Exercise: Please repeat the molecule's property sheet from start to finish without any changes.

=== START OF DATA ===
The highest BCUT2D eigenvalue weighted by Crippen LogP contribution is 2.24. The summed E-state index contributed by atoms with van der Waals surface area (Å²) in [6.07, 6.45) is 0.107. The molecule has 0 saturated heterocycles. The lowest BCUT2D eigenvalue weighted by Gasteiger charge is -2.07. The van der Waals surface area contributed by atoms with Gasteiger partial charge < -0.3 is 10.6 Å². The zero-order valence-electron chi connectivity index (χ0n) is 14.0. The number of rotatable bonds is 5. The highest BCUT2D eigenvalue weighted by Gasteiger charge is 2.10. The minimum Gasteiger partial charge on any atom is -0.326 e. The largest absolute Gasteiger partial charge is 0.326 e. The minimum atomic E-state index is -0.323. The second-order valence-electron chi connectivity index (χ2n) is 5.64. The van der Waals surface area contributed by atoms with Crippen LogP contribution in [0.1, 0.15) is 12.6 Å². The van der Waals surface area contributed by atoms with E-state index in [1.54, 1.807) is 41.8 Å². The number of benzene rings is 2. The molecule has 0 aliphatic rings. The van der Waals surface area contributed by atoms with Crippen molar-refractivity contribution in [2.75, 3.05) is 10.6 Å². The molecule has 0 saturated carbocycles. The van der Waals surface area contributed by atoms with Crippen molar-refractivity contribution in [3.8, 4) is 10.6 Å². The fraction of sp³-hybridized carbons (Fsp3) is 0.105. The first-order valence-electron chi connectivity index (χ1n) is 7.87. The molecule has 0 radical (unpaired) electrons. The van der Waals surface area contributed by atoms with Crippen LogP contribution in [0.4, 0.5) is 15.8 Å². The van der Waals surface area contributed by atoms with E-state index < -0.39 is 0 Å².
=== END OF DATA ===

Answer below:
The highest BCUT2D eigenvalue weighted by Crippen LogP contribution is 2.24. The summed E-state index contributed by atoms with van der Waals surface area (Å²) in [6.07, 6.45) is 0.107. The molecule has 0 saturated heterocycles. The lowest BCUT2D eigenvalue weighted by Gasteiger charge is -2.07. The van der Waals surface area contributed by atoms with Gasteiger partial charge < -0.3 is 10.6 Å². The zero-order valence-electron chi connectivity index (χ0n) is 14.0. The number of rotatable bonds is 5. The highest BCUT2D eigenvalue weighted by Gasteiger charge is 2.10. The minimum Gasteiger partial charge on any atom is -0.326 e. The largest absolute Gasteiger partial charge is 0.326 e. The minimum atomic E-state index is -0.323. The second-order valence-electron chi connectivity index (χ2n) is 5.64. The van der Waals surface area contributed by atoms with Crippen LogP contribution in [0.1, 0.15) is 12.6 Å². The van der Waals surface area contributed by atoms with E-state index in [1.54, 1.807) is 41.8 Å². The number of benzene rings is 2. The molecule has 0 aliphatic rings. The van der Waals surface area contributed by atoms with Crippen molar-refractivity contribution in [2.75, 3.05) is 10.6 Å². The molecule has 0 saturated carbocycles. The van der Waals surface area contributed by atoms with Crippen molar-refractivity contribution in [3.8, 4) is 10.6 Å². The fraction of sp³-hybridized carbons (Fsp3) is 0.105. The first-order valence-electron chi connectivity index (χ1n) is 7.87. The molecule has 0 radical (unpaired) electrons. The van der Waals surface area contributed by atoms with Crippen LogP contribution in [0.4, 0.5) is 15.8 Å². The van der Waals surface area contributed by atoms with E-state index < -0.39 is 0 Å².